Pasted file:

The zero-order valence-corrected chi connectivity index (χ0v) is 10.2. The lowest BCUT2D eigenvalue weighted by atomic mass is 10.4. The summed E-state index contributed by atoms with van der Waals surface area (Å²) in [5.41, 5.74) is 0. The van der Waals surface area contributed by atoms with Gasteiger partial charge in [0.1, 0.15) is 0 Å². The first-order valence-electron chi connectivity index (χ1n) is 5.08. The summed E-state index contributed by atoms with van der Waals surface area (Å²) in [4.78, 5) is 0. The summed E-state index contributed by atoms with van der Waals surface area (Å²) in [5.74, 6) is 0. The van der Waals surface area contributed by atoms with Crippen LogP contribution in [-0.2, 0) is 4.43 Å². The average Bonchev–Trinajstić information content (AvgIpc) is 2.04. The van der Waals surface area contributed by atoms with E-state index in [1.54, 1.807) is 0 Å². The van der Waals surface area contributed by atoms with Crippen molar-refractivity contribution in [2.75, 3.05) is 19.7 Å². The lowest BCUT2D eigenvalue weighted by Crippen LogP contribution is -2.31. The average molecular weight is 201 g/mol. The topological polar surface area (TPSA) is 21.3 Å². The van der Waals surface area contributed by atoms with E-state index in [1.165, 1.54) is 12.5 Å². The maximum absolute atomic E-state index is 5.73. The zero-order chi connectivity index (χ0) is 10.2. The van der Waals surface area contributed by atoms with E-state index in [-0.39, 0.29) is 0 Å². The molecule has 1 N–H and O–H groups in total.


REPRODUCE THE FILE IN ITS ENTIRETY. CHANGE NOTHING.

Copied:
The zero-order valence-corrected chi connectivity index (χ0v) is 10.2. The lowest BCUT2D eigenvalue weighted by atomic mass is 10.4. The summed E-state index contributed by atoms with van der Waals surface area (Å²) in [5.41, 5.74) is 0. The van der Waals surface area contributed by atoms with Gasteiger partial charge in [0.1, 0.15) is 0 Å². The first-order valence-electron chi connectivity index (χ1n) is 5.08. The summed E-state index contributed by atoms with van der Waals surface area (Å²) in [4.78, 5) is 0. The summed E-state index contributed by atoms with van der Waals surface area (Å²) in [5.74, 6) is 0. The van der Waals surface area contributed by atoms with Crippen LogP contribution in [-0.2, 0) is 4.43 Å². The average Bonchev–Trinajstić information content (AvgIpc) is 2.04. The van der Waals surface area contributed by atoms with E-state index in [1.54, 1.807) is 0 Å². The van der Waals surface area contributed by atoms with Crippen molar-refractivity contribution in [2.75, 3.05) is 19.7 Å². The lowest BCUT2D eigenvalue weighted by Crippen LogP contribution is -2.31. The average molecular weight is 201 g/mol. The topological polar surface area (TPSA) is 21.3 Å². The van der Waals surface area contributed by atoms with E-state index in [1.165, 1.54) is 12.5 Å². The maximum absolute atomic E-state index is 5.73. The zero-order chi connectivity index (χ0) is 10.2. The van der Waals surface area contributed by atoms with E-state index in [-0.39, 0.29) is 0 Å². The molecule has 1 N–H and O–H groups in total.